This May 28, 2012 photo shows second year strawberries thriving in an area of partial shade on a private residence in New Market, Va. Strawberries are an easy-to-grow alternative to turf in problem areas like around trees, pathways and slopes. (Dean Fosdick via AP)

This May 28, 2012 photo shows second year strawberries thriving in an area of partial shade on a private residence in New Market, Va. Strawberries are an easy-to-grow alternative to turf in problem areas like around trees, pathways and slopes. (Dean Fosdick via AP)

Edible landscaping can yield color, wildlife habitat, food

Why bother mowing thirsty lawns when you can grow edibles? Replace those sorry-looking patches of grass around trees, pathways and slopes with mint, thyme, strawberries, and a host of attractive and practical fruits, vegetables and herbs.

“Turf is sort of the lowest common denominator in ground covers,” said Weston Miller, a horticulturist with the Oregon State University Extension Service in Portland. “It takes more work, specialized timing and tools. The advantage with edibles is that they provide more (wildlife) habitat and they also look good.”

Edible landscaping includes more options than simply adding ground cover. Ornamental shrubs and trees can be attractive, practical and long-lasting, too.

“If you’re looking to eliminate trouble spots, the thing to keep in mind is that the bulk of herbs and a lot of the fruits do best in full sun,” Miller said. “Some will be just as colorful in partial shade, although they won’t bear as much.”

Good drainage also is important, he said. “Low-lying areas are not good places for growing edibles.”

Recommended food plants for lawns, slopes and problem areas include:

GROUND COVER:

— Herbs. “You get more for your money with perennial herbs over turf,” said Rhonda Ferree, a horticulturist with University of Illinois Extension. “Herbs don’t have a lot of pest problems, and make for a good alternative.”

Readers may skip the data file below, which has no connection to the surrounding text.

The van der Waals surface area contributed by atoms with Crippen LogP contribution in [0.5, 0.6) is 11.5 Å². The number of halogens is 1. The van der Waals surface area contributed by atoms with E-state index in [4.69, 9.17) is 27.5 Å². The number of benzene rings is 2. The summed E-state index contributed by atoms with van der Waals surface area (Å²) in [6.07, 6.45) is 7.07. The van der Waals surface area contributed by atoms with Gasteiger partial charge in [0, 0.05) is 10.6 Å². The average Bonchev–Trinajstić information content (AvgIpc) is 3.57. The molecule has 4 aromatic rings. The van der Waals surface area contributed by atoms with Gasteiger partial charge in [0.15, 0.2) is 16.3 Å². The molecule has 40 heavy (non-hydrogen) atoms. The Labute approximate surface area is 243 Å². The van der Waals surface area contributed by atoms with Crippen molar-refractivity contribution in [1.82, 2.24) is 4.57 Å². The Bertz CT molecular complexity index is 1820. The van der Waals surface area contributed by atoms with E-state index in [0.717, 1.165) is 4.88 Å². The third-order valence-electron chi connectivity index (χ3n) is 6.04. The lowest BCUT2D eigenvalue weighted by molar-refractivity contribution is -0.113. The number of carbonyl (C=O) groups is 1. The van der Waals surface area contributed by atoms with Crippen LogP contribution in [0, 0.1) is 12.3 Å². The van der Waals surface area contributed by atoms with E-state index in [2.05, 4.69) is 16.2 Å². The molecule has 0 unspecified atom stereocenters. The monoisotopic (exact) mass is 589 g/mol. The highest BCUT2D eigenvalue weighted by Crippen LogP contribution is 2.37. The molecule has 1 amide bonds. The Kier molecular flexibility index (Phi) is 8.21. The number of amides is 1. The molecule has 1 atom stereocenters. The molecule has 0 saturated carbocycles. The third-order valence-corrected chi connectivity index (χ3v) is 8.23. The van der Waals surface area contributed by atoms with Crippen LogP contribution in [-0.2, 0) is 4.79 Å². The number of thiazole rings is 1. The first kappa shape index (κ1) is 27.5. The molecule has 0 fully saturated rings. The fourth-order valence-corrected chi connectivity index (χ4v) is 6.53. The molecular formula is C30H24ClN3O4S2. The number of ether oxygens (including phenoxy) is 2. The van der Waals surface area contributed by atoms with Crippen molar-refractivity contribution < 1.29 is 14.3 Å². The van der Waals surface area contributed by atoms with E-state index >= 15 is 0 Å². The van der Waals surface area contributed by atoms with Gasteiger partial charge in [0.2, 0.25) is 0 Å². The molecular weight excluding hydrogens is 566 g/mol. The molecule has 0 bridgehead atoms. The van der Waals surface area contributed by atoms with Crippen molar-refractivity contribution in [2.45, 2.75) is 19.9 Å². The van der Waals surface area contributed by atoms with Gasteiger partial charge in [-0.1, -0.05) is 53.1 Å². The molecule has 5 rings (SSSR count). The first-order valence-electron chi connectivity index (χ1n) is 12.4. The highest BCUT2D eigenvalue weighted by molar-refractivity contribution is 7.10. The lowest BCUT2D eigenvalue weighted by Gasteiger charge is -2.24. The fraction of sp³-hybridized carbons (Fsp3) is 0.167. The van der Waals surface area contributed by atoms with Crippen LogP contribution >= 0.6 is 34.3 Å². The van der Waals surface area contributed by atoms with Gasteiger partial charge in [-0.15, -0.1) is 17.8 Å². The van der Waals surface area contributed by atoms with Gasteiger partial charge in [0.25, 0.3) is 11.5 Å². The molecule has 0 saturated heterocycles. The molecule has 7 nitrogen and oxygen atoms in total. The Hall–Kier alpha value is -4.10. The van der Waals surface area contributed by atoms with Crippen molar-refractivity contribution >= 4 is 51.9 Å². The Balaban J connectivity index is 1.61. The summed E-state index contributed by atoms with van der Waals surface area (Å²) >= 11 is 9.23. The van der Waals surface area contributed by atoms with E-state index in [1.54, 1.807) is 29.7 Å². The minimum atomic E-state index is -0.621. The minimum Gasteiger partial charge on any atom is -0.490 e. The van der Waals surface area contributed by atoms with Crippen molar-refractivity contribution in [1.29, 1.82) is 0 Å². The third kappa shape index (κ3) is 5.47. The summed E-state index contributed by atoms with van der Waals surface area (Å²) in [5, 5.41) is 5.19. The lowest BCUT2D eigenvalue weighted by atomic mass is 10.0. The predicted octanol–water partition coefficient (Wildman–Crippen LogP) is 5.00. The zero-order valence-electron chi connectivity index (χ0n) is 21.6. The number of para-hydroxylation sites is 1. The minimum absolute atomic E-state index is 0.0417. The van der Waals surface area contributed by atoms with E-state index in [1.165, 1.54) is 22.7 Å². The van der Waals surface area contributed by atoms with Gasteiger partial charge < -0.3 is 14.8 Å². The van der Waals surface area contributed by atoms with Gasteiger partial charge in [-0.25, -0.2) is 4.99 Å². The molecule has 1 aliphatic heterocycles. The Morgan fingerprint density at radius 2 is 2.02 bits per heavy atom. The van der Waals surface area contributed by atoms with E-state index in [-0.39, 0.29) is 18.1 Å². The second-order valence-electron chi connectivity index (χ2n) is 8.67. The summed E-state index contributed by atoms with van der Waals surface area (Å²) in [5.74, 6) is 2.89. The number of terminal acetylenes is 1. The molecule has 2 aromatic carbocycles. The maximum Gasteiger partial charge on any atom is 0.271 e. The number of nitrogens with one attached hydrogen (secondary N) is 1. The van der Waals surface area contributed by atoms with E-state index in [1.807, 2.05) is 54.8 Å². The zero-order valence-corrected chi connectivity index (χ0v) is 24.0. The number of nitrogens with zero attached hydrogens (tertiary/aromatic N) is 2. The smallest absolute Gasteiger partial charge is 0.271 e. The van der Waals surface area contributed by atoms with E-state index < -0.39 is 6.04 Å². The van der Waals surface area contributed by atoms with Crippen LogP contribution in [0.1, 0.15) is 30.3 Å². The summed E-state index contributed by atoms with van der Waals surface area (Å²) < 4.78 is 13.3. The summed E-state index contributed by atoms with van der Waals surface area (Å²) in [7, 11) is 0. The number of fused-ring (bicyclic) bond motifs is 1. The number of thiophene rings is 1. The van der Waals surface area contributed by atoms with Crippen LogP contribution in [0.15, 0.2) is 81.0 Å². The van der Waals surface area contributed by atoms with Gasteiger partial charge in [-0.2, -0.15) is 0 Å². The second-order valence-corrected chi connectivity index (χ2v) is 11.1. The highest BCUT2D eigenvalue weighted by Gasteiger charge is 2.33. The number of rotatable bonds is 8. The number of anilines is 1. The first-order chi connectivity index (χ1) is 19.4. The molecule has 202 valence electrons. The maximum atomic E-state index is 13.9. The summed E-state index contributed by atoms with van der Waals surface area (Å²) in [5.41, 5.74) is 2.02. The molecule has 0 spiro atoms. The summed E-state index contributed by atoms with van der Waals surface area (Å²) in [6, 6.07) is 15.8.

— Edible flowers like viola, calendula, chives, nasturtiums and ferns. “I’ll add flowers to a dull-looking salad to add color,” Ferree said. “Or sometimes I just eat flowers right out of the garden.”

— Greens. “Highly recommended. Fast and easy to grow,” Miller said. “They also have a long harvest period. Rainbow chard is a great ornamental.”

— Fruit. “One good way to start is with strawberries,” Miller said. “Wild strawberries or Alpine strawberries do better in partial sun than garden varieties. Wildlife like them a lot.”

SHRUBS:

— Berries, including currants, raspberries and blueberries. “Use a raspberry fruiting shrub as a hedge,” Ferree said. “Hops, grapes, edible passion flowers, cucumbers or pole beans work well as vines.”

— Roses. “Rose bushes are beautiful and hold soil well on a slope,” Ferree said. “Wild roses develop hips with a lot of Vitamin C that often are used in teas and for making preserves.”

TREES:

— Fruit over ornamentals. “A hickory tree makes a great large shade tree while also providing delicious nuts,” Ferree said. “Instead of a spring-blooming tree like a redbud, consider an apple or cherry that not only have beautiful spring blooms but later provide delicious fruit.”

Dwarf varieties grown in containers or raised beds work well on small patios or balconies. The same is true for smaller varieties of tomatoes, raspberries, blueberries and many herbs, Ferree said. “Even a citrus tree houseplant can be moved outside during summer.” Food plants are better choices for the environment than a wide expanse of grass, she said: “You’re not going to have the output of emissions and mowing costs.”

Growing edibles, however, might not be best if you’re trying to find a labor-saving replacement for turf, Miller said.

“They require a different kind of maintenance: mulching, organic fertilizers, finding the right pH balance and things like that,” he said.

Online:

For more about edible groundcovers, see this Oregon State University Extension Service fact sheet: http://extension.oregonstate.edu/mg/metro/sites/default/files/Edible_Landscaping.pdf

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